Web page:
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Temptation and Soul-Care

Underneath whatever persistent temptations you’re experiencing you have a God-given need for something—something good, clean, and life-giving.

A friend of mine recently visited Haiti. One morning, he saw a young boy walking to school along a muddy dirt road pocked with tire tracks. As he watched, the child pulled out an empty bottle, knelt down and filled it up with brown rainwater sitting in one of the tire tracks. This was the boy’s drinking water for the day.

Temptation works like this—it takes a God-given need and points out one or more faulty ways to satisfy it.

The boy’s primary problem wasn’t lack of willpower, unwillingness to resist, lack of discipline, or a need for accountability. Trying to deal with temptation alone would have left him thirsty and growing thirstier.

His primary problem was a lack of clean water to drink.

Our struggles with temptation (whether toward sex, money, media, food, control, etc.) reveal a similar problem in us. Unlike physical thirst however, many of our needs aren’t so easy to put a finger on. Our need for silence, for example, or meaning, friendship, touch, empathy, self-worth, a clean conscience, rest, creativity, fruitfulness, joy—all of these and many other needs can be difficult to recognize, particularly in the fast-paced, over-stimulated culture we live in.

To complicate matters, recognizing our needs doesn’t guarantee we’ll automatically know how to satisfy them, or that we’ll be able to right away, or that we’ll want to give up the familiar muddy water right in front of us.

Still, temptation shouldn’t be the only one paying attention to our deeper needs.

Christ gently invites us to pay attention to the depth of our own need (e.g. Ps. 63:1, Jn. 4:7-26), and that of one another. This means we learn to respond to chronic sin struggles not merely with better strategies to combat outside sources of temptation, but with humble, courageous and Spirit-led soul-searching.

This kind of soul-care is unfamiliar territory for many of us. Like everyone else, it is difficult to allow ourselves or others to feel unmet needs. It hurts to do so. It uncovers things about us we didn’t know or don’t like to admit. It takes time. It’s disruptive. It makes us vulnerable, dependent, and well…needy. It may even unearth a deep mistrust of God. This is true for the helped and the helper alike.

Jesus’ invitation comes with a heart not to condemn but to rescue. There is nothing in you that God doesn’t know and know well. Temptation does not know (and certainly doesn’t care for) your needs the way He does.

Needs don’t go away. That’s why they’re called needs. And unmet needs are easier prey for temptation than needs that are met. (My friend felt no pull to drink from the tire track because he is sustained with clean drinking water.)

The question isn’t so much how are you going to defeat your temptation? The question is what deeper needs are being left unmet, and how will they be satisfied truly?

Answer only the first question and you’ll be tempted again, more intensely. Answer the second question adequately, and you’ve also found your answer to the first.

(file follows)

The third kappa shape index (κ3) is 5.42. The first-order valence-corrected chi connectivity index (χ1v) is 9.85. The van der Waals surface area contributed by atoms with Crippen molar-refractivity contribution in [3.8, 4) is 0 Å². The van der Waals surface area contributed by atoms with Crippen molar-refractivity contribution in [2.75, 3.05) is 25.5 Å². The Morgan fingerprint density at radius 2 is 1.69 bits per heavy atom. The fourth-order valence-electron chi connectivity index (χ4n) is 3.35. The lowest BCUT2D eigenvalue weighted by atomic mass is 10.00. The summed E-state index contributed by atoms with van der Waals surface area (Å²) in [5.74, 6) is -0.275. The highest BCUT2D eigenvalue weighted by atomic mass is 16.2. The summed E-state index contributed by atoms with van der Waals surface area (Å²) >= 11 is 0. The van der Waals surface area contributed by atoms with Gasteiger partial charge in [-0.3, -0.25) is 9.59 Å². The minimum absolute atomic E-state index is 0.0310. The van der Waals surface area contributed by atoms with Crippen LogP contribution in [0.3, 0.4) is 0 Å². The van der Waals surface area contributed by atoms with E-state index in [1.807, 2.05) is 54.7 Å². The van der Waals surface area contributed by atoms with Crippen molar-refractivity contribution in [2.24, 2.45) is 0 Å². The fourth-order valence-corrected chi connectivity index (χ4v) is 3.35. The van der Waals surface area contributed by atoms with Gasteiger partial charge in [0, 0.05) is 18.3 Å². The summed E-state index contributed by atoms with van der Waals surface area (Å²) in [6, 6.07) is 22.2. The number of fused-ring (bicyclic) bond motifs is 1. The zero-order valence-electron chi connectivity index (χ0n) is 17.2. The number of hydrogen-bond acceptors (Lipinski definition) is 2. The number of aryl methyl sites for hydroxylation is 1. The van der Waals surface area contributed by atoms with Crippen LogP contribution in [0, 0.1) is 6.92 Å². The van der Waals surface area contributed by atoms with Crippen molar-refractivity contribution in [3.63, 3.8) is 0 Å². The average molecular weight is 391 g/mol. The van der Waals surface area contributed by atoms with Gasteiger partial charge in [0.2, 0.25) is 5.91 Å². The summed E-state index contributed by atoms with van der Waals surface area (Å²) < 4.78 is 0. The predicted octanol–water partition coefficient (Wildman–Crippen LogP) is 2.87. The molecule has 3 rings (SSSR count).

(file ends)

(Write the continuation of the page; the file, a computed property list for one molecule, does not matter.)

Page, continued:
Our team at Regeneration is here to help.

With you,
Josh

6 thoughts on “Temptation and Soul-Care”

  1. Staying attentive to my needs is hard work and quite frankly, feels exhausting some days. But I’ve learned that if I don’t remain diligent in accessing my needs and inviting Jesus in to meet/satisfy them, I will face temptation and will be prone to fall. I used to think that it was a one-&-done kind of thing – that if I identified and met one need a in godly way, that all of my other needs would be taken care of. That is not the case. I am prone to is self-reliance. God has shown me that He orchestrates my needs as a way of keeping me needy for Him. When I’m needy, I have the choice of turning to God and experiencing His power to heal me and getting my needs fulfilled or turning to myself to meet my needs which always ends in me numbing the need (with alcohol, over-eating, sleeping it off, watching porn to escape), rather than meeting it. These old habits always lead me down a path to sin. So rather than feeling bad about my neediness, I am learning to rejoice that I am needy. Philippians 4:9 – My God will meet ALL my needs through Jesus!

  2. These posts are often difficult to read, but invaluable to me. Needs don’t go away. It is hard to accept them and sit with them, and at least for my part not to be angry that I have them. I am angry at my desires and the lack of their fulfillment. I know in my head and yes even deeper in my heart that the source for fulfillment and the giver of these things is one and the same, but like the kid filling his water bottle in the dirty puddle sometimes I feel like that’s all I have in front of me. It’s not quite true, but at the same time I feel like I’m supposed to have some super spiritual connection to God that I admittedly do not have. I can’t help wishing that beyond the Holy Spirit I had a Jesus in flesh sitting in the next room when I wanted him. He would probably answer me in parables :).

    1. Meg, I can relate with this: “I feel like I’m supposed to have some super spiritual connection to God that I admittedly do not have.” Your desire for “Jesus in flesh” I believe is a very good one. David wrote that his heart and his flesh cry out for the living God. I don’t always know what to do with my own longing for Christ in the flesh, but it is helpful to know my longing isn’t necessarily a sign of spiritual immaturity but of good spiritual hunger. It is also helpful for me to know God created me to need not only Him but also other human beings. Not sure if either of those thoughts are helpful to you, but do know that many of us relate with your experience.

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